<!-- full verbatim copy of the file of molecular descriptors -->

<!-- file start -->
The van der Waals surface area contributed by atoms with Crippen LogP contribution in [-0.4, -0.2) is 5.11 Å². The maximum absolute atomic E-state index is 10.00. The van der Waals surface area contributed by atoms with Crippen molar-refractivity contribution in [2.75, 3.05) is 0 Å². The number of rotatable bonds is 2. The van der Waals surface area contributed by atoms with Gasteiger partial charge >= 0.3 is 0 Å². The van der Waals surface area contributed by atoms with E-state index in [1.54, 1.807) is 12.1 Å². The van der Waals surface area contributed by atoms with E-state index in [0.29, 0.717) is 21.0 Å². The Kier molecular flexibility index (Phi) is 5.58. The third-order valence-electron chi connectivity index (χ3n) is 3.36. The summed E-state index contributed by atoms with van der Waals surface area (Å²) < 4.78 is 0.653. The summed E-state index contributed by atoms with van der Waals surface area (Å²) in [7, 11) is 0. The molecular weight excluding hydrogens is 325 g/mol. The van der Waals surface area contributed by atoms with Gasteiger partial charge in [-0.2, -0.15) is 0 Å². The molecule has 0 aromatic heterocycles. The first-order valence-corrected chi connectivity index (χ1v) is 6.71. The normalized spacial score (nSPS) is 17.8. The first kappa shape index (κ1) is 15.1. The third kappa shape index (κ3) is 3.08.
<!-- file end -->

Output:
The van der Waals surface area contributed by atoms with Crippen LogP contribution in [-0.4, -0.2) is 5.11 Å². The maximum absolute atomic E-state index is 10.00. The van der Waals surface area contributed by atoms with Crippen molar-refractivity contribution in [2.75, 3.05) is 0 Å². The number of rotatable bonds is 2. The van der Waals surface area contributed by atoms with Gasteiger partial charge >= 0.3 is 0 Å². The van der Waals surface area contributed by atoms with E-state index in [1.54, 1.807) is 12.1 Å². The van der Waals surface area contributed by atoms with E-state index in [0.29, 0.717) is 21.0 Å². The Kier molecular flexibility index (Phi) is 5.58. The third-order valence-electron chi connectivity index (χ3n) is 3.36. The summed E-state index contributed by atoms with van der Waals surface area (Å²) < 4.78 is 0.653. The summed E-state index contributed by atoms with van der Waals surface area (Å²) in [7, 11) is 0. The molecular weight excluding hydrogens is 325 g/mol. The van der Waals surface area contributed by atoms with Gasteiger partial charge in [-0.2, -0.15) is 0 Å². The molecule has 0 aromatic heterocycles. The first-order valence-corrected chi connectivity index (χ1v) is 6.71. The normalized spacial score (nSPS) is 17.8. The first kappa shape index (κ1) is 15.1. The third kappa shape index (κ3) is 3.08.